Johann Sebastian BACH (1685-1750)
Sonata No. 1 in G Minor BWV1001 [17.21]
Sonata No. 2 in A Minor BWV1003 [20.54]
Sonata No. 3 in C Major BWV1005 [20.04]
Partita No. 1 in B Minor BWV1002 [24.43]
Partita No. 2 in D Minor BWV1004 [26.14]
Partita No. 3 in E Major BWV1006 [17.16]
Menuetts I and II from Partita 3 in E Major BWV1006 (1802) [2.29]*
Jascha Heifetz (violin)
rec. 1925*, 1952. ADD
PRISTINE AUDIO PCM 075 [58:19 + 68:13]
Having thoroughly enjoyed the Casals Bach recordings, also on Pristine, I had high expectations of this set. In many ways these discs are a notable triumph. However, this is a version I admire rather than love.
The technical virtuosity is considerable. You only have to listen to the ‘Allemande’ in Partita No. 1 to appreciate the clarity of attack, the tone quality and the terrific precision. At times, however, especially in the slower episodes, these performances lack expressive warmth. The quicker sections display a smoother style; it is as if in the fast movements Heifetz found it easier to mould the timbre of the violin into something liquid and gentle. For example the Presto in Sonata 1 has a sweet sound which is no less brilliant than what has come before but which is, in addition, vibrant and attractive. Even better is the Double in Partita 1. All too often however charm is missing. Casals on his 78s of the Suites for Cello may not rival the virtuosity of Heifetz and some critics feel his performances are sombre and rough but he is charismatic in a more forthright and convivial way than Heifetz achieves. The difference is that I love Casals’ playing but respect/admire Heifetz. You don’t have to scrape the ice off this record but you might ask ‘Couldn’t you put a little warmth or smile into it?’
In the slow movements, such as in the fugue in Sonata 2, Heifetz was not altogether suited to this music. His avoidance of any trace of Romantic style inhibited one of his great strengths – the sweetness that made him the equal of Menuhin and Perlman. It is intermittently found in examples such as the Grave in Sonata 2. Happily it is more obvious in the Partitas which for whatever reason - schooling, sentiment - combine to create better results.
The violence of some of the techniques, such as in the Sarabande of Partita 1, takes a little getting used to. The double-stopping in the Bourree may seem stylistically old-fashioned but it’s undeniably dramatic.
Others have found that they respond differently to Heifetz. I noticed an Amazon review which compares Heifetz favourably with the ‘cold’ school of instrumentalists like Sviatislav Richter. I hear this at times in the Andante in Sonata 2 or the Fugue in Sonata 3 but not so regularly as in his performances of Saint-Saëns and Romantic scores.
Sonata 1 – take the start of the Siciliana – could do with richer vibrato to add to the contrast which Heifetz achieves regarding dynamics. It is the contrasts between warm, dark tones and bright, sometimes sweet, notes as well as loud and quiet differences that help make performances of Bach’s violin works come alive. The balance is not quite right here. The violin is over-bright in the Fugue (Track 2) – advances in recording technology within the next decade would probably leave air around the instrument to let it bloom.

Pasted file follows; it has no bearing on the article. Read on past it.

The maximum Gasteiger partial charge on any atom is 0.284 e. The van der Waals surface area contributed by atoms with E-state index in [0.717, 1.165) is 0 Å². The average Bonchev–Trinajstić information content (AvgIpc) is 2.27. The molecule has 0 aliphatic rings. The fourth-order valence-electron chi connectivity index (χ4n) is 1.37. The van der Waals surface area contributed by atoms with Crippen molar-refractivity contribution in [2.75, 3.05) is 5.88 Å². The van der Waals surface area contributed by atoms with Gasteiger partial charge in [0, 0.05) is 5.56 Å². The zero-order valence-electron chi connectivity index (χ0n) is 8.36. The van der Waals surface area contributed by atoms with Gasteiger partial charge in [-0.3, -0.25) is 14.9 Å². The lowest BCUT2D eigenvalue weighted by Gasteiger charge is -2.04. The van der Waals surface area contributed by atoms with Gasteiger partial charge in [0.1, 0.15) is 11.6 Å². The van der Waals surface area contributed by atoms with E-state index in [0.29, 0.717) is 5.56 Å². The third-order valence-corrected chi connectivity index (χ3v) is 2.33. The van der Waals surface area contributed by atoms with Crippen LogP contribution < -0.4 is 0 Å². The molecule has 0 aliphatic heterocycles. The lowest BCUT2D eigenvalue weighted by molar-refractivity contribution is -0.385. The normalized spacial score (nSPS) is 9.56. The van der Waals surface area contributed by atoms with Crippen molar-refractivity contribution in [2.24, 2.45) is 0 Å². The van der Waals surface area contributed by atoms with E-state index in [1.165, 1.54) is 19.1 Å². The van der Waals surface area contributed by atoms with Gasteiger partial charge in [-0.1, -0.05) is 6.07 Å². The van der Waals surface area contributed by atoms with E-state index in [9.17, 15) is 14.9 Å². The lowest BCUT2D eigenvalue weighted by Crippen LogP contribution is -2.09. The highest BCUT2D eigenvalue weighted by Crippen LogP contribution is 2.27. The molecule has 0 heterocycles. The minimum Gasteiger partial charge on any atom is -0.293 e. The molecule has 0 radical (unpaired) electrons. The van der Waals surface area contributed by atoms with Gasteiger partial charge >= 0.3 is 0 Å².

The Partita tracks are a step ahead of his Sonatas. The committed performances of Partitas 2 and 3 – I suggest you sample the Allemande from Partita 2 – are engaging and CD 2 is the stronger half of this album. The Gigue in Partita 3 is an improvement on the somewhat mechanical playing evident in the gigue of Partita 2. I find the attempt from 1925 a deal more flexible than the 1952 set; lyrical and mellow – helped by the nature of the sound which has space around it. Did Heifetz decline a little from his early prime? I wonder. Menuhin was similarly talented in his early ventures into Bach and also made records to treasure. The question of how they compare to later artists (Perlman, Kennedy, Bell) is perpetually up for debate.
I may over-generalise by saying that Heifetz was better suited to later Romantic music but that repertoire gains the most from this performer; nevertheless he is excellent regarding intonation and sheer bite.
I prefer performances by Perlman – all in good stereo. The movements with Perlman suffer no decline in virtuosity but are also amenable and full of emotion. The Fugue in sonata 1 is less mechanical in Perlman’s hands. Having said that there is really no mistaking the calibre of Heifetz’s playing which is never lacking in polish. The sound is quite good although not so kind to the violin’s overtones as contemporary records of the rich mahogany voice of a cello. There is a faint background hiss on occasion - it is after all nigh-on 60 years old - but nothing disturbing. Andrew Rose consistently improves on the re-masterings by large companies. Technology in noise reduction and equalization has improved considerably as these CDs show.
Heifetz’s achievement here appeals more to the head than the heart.